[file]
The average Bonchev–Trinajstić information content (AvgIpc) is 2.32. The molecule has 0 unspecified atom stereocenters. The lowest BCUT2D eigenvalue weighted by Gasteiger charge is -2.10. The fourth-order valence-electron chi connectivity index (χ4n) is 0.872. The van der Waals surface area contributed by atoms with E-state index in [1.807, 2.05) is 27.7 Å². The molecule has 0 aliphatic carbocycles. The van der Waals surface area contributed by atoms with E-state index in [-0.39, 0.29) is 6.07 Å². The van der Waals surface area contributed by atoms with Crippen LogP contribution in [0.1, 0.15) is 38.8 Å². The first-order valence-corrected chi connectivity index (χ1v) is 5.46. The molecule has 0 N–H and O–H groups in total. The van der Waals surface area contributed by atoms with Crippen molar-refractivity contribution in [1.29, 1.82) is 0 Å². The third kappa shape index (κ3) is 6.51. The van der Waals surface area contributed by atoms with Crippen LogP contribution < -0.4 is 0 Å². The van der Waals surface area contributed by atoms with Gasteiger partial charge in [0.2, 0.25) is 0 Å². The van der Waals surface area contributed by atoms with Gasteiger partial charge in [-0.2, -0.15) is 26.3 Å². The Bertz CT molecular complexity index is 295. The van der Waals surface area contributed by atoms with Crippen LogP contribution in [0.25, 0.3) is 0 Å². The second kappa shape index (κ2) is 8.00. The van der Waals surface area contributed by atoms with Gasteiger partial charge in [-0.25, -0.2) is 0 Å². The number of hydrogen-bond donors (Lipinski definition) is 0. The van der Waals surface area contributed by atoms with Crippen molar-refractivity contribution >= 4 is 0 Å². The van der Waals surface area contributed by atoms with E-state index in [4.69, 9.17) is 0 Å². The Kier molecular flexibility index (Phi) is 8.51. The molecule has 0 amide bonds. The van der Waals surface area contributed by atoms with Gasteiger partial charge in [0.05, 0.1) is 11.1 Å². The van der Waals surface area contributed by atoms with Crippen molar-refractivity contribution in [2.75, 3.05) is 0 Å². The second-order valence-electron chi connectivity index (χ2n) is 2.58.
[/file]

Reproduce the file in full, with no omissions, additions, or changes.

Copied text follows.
The average Bonchev–Trinajstić information content (AvgIpc) is 2.32. The molecule has 0 unspecified atom stereocenters. The lowest BCUT2D eigenvalue weighted by Gasteiger charge is -2.10. The fourth-order valence-electron chi connectivity index (χ4n) is 0.872. The van der Waals surface area contributed by atoms with E-state index in [1.807, 2.05) is 27.7 Å². The molecule has 0 aliphatic carbocycles. The van der Waals surface area contributed by atoms with E-state index in [-0.39, 0.29) is 6.07 Å². The van der Waals surface area contributed by atoms with Crippen LogP contribution in [0.1, 0.15) is 38.8 Å². The first-order valence-corrected chi connectivity index (χ1v) is 5.46. The molecule has 0 N–H and O–H groups in total. The van der Waals surface area contributed by atoms with Crippen molar-refractivity contribution in [1.29, 1.82) is 0 Å². The third kappa shape index (κ3) is 6.51. The van der Waals surface area contributed by atoms with Crippen LogP contribution < -0.4 is 0 Å². The van der Waals surface area contributed by atoms with Gasteiger partial charge in [0.2, 0.25) is 0 Å². The van der Waals surface area contributed by atoms with Gasteiger partial charge in [-0.2, -0.15) is 26.3 Å². The Bertz CT molecular complexity index is 295. The van der Waals surface area contributed by atoms with Crippen LogP contribution in [0.25, 0.3) is 0 Å². The second kappa shape index (κ2) is 8.00. The van der Waals surface area contributed by atoms with Gasteiger partial charge in [-0.25, -0.2) is 0 Å². The number of hydrogen-bond donors (Lipinski definition) is 0. The van der Waals surface area contributed by atoms with Crippen molar-refractivity contribution >= 4 is 0 Å². The van der Waals surface area contributed by atoms with E-state index in [4.69, 9.17) is 0 Å². The Kier molecular flexibility index (Phi) is 8.51. The molecule has 0 amide bonds. The van der Waals surface area contributed by atoms with Gasteiger partial charge in [0.05, 0.1) is 11.1 Å². The van der Waals surface area contributed by atoms with Crippen molar-refractivity contribution in [2.75, 3.05) is 0 Å². The second-order valence-electron chi connectivity index (χ2n) is 2.58.